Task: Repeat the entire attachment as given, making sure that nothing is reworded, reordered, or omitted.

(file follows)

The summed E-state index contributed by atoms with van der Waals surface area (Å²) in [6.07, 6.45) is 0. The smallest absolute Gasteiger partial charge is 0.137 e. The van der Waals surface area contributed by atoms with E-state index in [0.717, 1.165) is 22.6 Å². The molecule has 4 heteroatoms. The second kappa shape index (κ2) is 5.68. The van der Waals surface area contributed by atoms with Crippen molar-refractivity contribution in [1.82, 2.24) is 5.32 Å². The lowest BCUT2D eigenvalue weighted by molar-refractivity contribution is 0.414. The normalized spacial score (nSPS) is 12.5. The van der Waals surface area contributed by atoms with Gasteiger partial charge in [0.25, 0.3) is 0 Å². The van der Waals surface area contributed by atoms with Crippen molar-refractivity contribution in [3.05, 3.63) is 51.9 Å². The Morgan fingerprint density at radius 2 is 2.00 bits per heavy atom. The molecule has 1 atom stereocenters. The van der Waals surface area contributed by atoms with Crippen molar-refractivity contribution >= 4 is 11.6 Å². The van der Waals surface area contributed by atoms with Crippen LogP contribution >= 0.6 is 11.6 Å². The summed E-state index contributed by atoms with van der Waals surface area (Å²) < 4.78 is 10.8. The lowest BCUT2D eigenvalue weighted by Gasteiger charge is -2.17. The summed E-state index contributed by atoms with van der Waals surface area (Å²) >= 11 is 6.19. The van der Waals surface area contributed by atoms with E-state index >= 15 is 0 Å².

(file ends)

The summed E-state index contributed by atoms with van der Waals surface area (Å²) in [6.07, 6.45) is 0. The smallest absolute Gasteiger partial charge is 0.137 e. The van der Waals surface area contributed by atoms with E-state index in [0.717, 1.165) is 22.6 Å². The molecule has 4 heteroatoms. The second kappa shape index (κ2) is 5.68. The van der Waals surface area contributed by atoms with Crippen molar-refractivity contribution in [1.82, 2.24) is 5.32 Å². The lowest BCUT2D eigenvalue weighted by molar-refractivity contribution is 0.414. The normalized spacial score (nSPS) is 12.5. The van der Waals surface area contributed by atoms with Gasteiger partial charge in [0.25, 0.3) is 0 Å². The van der Waals surface area contributed by atoms with Crippen molar-refractivity contribution in [3.05, 3.63) is 51.9 Å². The Morgan fingerprint density at radius 2 is 2.00 bits per heavy atom. The molecule has 1 atom stereocenters. The van der Waals surface area contributed by atoms with Crippen molar-refractivity contribution >= 4 is 11.6 Å². The van der Waals surface area contributed by atoms with Crippen LogP contribution >= 0.6 is 11.6 Å². The summed E-state index contributed by atoms with van der Waals surface area (Å²) < 4.78 is 10.8. The lowest BCUT2D eigenvalue weighted by Gasteiger charge is -2.17. The summed E-state index contributed by atoms with van der Waals surface area (Å²) >= 11 is 6.19. The van der Waals surface area contributed by atoms with E-state index >= 15 is 0 Å².